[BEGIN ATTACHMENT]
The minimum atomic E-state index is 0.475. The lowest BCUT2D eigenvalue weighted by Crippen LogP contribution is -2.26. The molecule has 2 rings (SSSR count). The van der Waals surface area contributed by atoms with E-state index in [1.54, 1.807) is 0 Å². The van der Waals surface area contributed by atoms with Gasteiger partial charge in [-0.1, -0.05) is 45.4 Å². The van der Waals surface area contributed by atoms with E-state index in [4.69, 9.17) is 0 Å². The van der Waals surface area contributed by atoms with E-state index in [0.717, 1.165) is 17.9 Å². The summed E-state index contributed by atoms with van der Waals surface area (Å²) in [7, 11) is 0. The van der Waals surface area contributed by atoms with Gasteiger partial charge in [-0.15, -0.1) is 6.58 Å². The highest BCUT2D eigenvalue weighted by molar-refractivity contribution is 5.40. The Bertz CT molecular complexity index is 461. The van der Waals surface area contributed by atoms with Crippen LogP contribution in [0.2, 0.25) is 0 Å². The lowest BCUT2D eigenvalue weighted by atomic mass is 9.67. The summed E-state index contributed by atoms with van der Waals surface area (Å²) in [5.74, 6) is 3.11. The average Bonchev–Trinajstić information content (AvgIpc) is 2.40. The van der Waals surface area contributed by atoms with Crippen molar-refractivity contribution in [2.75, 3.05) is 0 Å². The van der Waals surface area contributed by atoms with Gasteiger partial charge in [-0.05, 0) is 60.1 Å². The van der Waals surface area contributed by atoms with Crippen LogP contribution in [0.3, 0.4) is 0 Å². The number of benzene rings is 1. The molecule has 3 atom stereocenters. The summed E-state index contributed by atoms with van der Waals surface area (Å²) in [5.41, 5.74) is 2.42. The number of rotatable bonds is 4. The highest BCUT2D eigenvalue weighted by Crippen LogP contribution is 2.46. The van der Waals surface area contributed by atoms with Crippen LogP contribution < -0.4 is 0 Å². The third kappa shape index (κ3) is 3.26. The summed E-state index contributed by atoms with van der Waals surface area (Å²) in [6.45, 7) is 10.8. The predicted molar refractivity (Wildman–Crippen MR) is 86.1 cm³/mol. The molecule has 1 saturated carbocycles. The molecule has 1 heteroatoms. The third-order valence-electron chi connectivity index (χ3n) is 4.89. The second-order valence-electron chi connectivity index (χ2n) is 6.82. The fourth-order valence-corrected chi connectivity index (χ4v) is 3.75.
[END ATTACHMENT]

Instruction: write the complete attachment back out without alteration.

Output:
The minimum atomic E-state index is 0.475. The lowest BCUT2D eigenvalue weighted by Crippen LogP contribution is -2.26. The molecule has 2 rings (SSSR count). The van der Waals surface area contributed by atoms with E-state index in [1.54, 1.807) is 0 Å². The van der Waals surface area contributed by atoms with Gasteiger partial charge in [-0.1, -0.05) is 45.4 Å². The van der Waals surface area contributed by atoms with E-state index in [4.69, 9.17) is 0 Å². The van der Waals surface area contributed by atoms with E-state index in [0.717, 1.165) is 17.9 Å². The summed E-state index contributed by atoms with van der Waals surface area (Å²) in [7, 11) is 0. The van der Waals surface area contributed by atoms with Gasteiger partial charge in [-0.15, -0.1) is 6.58 Å². The highest BCUT2D eigenvalue weighted by molar-refractivity contribution is 5.40. The Bertz CT molecular complexity index is 461. The van der Waals surface area contributed by atoms with Crippen LogP contribution in [0.2, 0.25) is 0 Å². The lowest BCUT2D eigenvalue weighted by atomic mass is 9.67. The summed E-state index contributed by atoms with van der Waals surface area (Å²) in [5.74, 6) is 3.11. The average Bonchev–Trinajstić information content (AvgIpc) is 2.40. The van der Waals surface area contributed by atoms with Crippen molar-refractivity contribution in [2.75, 3.05) is 0 Å². The van der Waals surface area contributed by atoms with Gasteiger partial charge in [-0.05, 0) is 60.1 Å². The van der Waals surface area contributed by atoms with Crippen LogP contribution in [0.3, 0.4) is 0 Å². The number of benzene rings is 1. The molecule has 3 atom stereocenters. The summed E-state index contributed by atoms with van der Waals surface area (Å²) in [5.41, 5.74) is 2.42. The number of rotatable bonds is 4. The highest BCUT2D eigenvalue weighted by Crippen LogP contribution is 2.46. The van der Waals surface area contributed by atoms with Crippen LogP contribution < -0.4 is 0 Å². The third kappa shape index (κ3) is 3.26. The summed E-state index contributed by atoms with van der Waals surface area (Å²) in [6.45, 7) is 10.8. The predicted molar refractivity (Wildman–Crippen MR) is 86.1 cm³/mol. The molecule has 1 saturated carbocycles. The molecule has 1 heteroatoms. The third-order valence-electron chi connectivity index (χ3n) is 4.89. The second-order valence-electron chi connectivity index (χ2n) is 6.82. The fourth-order valence-corrected chi connectivity index (χ4v) is 3.75.